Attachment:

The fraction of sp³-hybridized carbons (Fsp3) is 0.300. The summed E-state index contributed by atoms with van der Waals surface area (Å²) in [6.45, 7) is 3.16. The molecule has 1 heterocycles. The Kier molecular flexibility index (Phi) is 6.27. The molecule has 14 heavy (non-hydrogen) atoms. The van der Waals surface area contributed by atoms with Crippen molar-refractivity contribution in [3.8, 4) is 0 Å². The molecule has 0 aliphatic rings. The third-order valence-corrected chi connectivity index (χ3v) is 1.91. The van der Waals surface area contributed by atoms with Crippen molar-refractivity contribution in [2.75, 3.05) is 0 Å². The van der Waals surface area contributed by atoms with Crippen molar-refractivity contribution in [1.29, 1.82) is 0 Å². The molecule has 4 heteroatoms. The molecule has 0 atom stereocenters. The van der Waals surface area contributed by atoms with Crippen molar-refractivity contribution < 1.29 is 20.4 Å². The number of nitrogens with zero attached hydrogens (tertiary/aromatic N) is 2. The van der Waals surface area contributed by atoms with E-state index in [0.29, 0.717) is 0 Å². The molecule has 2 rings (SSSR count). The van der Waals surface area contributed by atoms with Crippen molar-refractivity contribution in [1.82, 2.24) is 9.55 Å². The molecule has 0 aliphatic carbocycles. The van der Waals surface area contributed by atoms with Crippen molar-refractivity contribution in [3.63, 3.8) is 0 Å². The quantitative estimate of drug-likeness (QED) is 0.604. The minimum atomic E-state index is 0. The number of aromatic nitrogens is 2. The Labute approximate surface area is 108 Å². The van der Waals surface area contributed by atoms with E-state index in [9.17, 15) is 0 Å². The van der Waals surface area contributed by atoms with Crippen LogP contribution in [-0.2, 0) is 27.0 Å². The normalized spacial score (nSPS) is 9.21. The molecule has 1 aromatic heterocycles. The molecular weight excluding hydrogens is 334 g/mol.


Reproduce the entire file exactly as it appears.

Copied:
The fraction of sp³-hybridized carbons (Fsp3) is 0.300. The summed E-state index contributed by atoms with van der Waals surface area (Å²) in [6.45, 7) is 3.16. The molecule has 1 heterocycles. The Kier molecular flexibility index (Phi) is 6.27. The molecule has 14 heavy (non-hydrogen) atoms. The van der Waals surface area contributed by atoms with Crippen molar-refractivity contribution in [3.8, 4) is 0 Å². The molecule has 0 aliphatic rings. The third-order valence-corrected chi connectivity index (χ3v) is 1.91. The van der Waals surface area contributed by atoms with Crippen molar-refractivity contribution in [2.75, 3.05) is 0 Å². The van der Waals surface area contributed by atoms with Crippen molar-refractivity contribution in [1.29, 1.82) is 0 Å². The molecule has 4 heteroatoms. The molecule has 0 atom stereocenters. The van der Waals surface area contributed by atoms with Crippen molar-refractivity contribution < 1.29 is 20.4 Å². The number of nitrogens with zero attached hydrogens (tertiary/aromatic N) is 2. The van der Waals surface area contributed by atoms with E-state index in [0.29, 0.717) is 0 Å². The molecule has 2 rings (SSSR count). The van der Waals surface area contributed by atoms with Crippen molar-refractivity contribution in [1.82, 2.24) is 9.55 Å². The molecule has 0 aliphatic carbocycles. The van der Waals surface area contributed by atoms with Crippen molar-refractivity contribution in [3.63, 3.8) is 0 Å². The quantitative estimate of drug-likeness (QED) is 0.604. The minimum atomic E-state index is 0. The number of aromatic nitrogens is 2. The Labute approximate surface area is 108 Å². The van der Waals surface area contributed by atoms with E-state index in [9.17, 15) is 0 Å². The van der Waals surface area contributed by atoms with Crippen LogP contribution in [-0.2, 0) is 27.0 Å². The normalized spacial score (nSPS) is 9.21. The molecule has 1 aromatic heterocycles. The molecular weight excluding hydrogens is 334 g/mol.